Girl Child Day celebrated in Gatsibo

On Tuesday, representatives of government and development partners converged at Kiziguro Catholic Parish in Gatsibo District to mark the International Day of the Girl Child.
A girl uses a knitting machine donated to her by Plan International Rwanda during the International Girl Child Day celebrations in Gatsibo District on Tuesday. / Kelly Rwamapera.
A girl uses a knitting machine donated to her by Plan International Rwanda during the International Girl Child Day celebrations in Gatsibo District on Tuesday. / Kelly Rwamapera.

On Tuesday, representatives of government and development partners converged at Kiziguro Catholic Parish in Gatsibo District to mark the International Day of the Girl Child.

Addressing participants, Gatsibo District Mayor, Richard Gasana, said the government found it important to give women equal opportunity.

 

“In a country where women constitute a bigger percentage of the population, you cannot dare shut them out and think you will attain development,” he started.

 

“Government put in place several institutions and initiatives to bring women on board in all undertakings, first in public institutions as entrenched in the constitution,” he said.

 

As per the Rwandan constitution, women should comprise at least 30 per cent of any decision making organ.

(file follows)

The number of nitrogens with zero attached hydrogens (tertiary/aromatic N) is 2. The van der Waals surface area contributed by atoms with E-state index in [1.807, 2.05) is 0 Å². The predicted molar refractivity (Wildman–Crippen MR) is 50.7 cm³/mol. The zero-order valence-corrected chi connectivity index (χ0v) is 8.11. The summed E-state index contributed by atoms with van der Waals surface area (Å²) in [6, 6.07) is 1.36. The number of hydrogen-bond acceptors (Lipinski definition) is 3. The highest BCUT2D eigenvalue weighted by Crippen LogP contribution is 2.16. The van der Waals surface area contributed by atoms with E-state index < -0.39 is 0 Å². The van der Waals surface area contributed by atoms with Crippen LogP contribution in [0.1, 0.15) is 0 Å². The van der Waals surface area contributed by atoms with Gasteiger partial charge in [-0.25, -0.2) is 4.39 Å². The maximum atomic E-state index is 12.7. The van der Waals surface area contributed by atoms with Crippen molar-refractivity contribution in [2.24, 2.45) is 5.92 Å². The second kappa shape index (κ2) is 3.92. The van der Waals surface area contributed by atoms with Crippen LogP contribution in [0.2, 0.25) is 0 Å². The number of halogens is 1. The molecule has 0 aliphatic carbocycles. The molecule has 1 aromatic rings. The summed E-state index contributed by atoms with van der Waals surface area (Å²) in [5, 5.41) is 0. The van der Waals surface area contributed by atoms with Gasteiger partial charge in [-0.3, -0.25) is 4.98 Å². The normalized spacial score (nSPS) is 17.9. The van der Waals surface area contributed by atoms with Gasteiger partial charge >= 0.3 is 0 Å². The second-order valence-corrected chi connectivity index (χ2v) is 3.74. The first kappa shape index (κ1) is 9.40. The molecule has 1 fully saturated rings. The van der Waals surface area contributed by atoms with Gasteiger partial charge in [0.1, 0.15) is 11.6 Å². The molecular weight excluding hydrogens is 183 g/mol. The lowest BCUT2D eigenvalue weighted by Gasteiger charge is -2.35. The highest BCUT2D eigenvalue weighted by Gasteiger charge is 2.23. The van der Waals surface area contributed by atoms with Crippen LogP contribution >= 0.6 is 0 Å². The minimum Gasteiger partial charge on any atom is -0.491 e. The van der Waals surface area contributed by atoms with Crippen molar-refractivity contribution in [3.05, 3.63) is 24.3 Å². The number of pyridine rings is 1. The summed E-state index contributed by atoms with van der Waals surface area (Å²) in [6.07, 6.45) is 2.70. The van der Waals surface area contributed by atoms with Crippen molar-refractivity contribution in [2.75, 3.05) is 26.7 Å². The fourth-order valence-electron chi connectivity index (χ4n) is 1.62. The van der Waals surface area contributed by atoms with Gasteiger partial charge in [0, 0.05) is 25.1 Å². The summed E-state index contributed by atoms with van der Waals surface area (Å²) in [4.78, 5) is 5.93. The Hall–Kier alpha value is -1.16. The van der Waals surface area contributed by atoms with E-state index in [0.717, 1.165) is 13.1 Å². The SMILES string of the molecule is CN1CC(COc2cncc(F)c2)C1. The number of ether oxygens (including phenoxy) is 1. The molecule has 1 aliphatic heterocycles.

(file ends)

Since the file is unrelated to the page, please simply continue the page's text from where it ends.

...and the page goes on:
On mainstreaming, he said, it is by default that at every level of authority, 30 per cent must be women. This means the remaining 70 per cent is shared under the usual regulations of work.

The country director of Plan International, Marie Gladys Archange Guerrier, hailed government for its relentless efforts to attain gender equality.

“We are partnering with a people who already understand the importance of gender equality and we are proud of the Rwandan government for that,” she said.

She promised to continue the partnership with the government to curb challenges that come with the struggle for gender equality.

During the event, Aime Kundinka, a young woman from Kageyo Sector in Gatsibo District, commended the opportunity that has been given to girls irrespective of their backgrounds.

She gave a testimony of how she started out with rearing five chicks which later multiplied enabling her to get school fees through selling eggs from her poultry.

She did this until the introduction of the 12-year-basic education of which she became a beneficiary, thereby attending school free of charge.

In 2013, she had completed her high school and since she had not spent on school fees, her small scale poultry business had drastically grown.

She eventually opened a veterinary post in Kageyo Sector just before she proceeded to university.

“I am a living testimony to the reality that in this country, no matter who you are or where you come from, whether you are a man or woman, you can make it as long as you work hard,” she said.

During the ceremony, Plan International Rwanda donated fourteen sewing machines, one knitting machine, thirty goats and fifteen dignitary kits and the their essentials, worth Rwf5.3 million, to fifteen women who dropped out of schools because of unwanted pregnancies.

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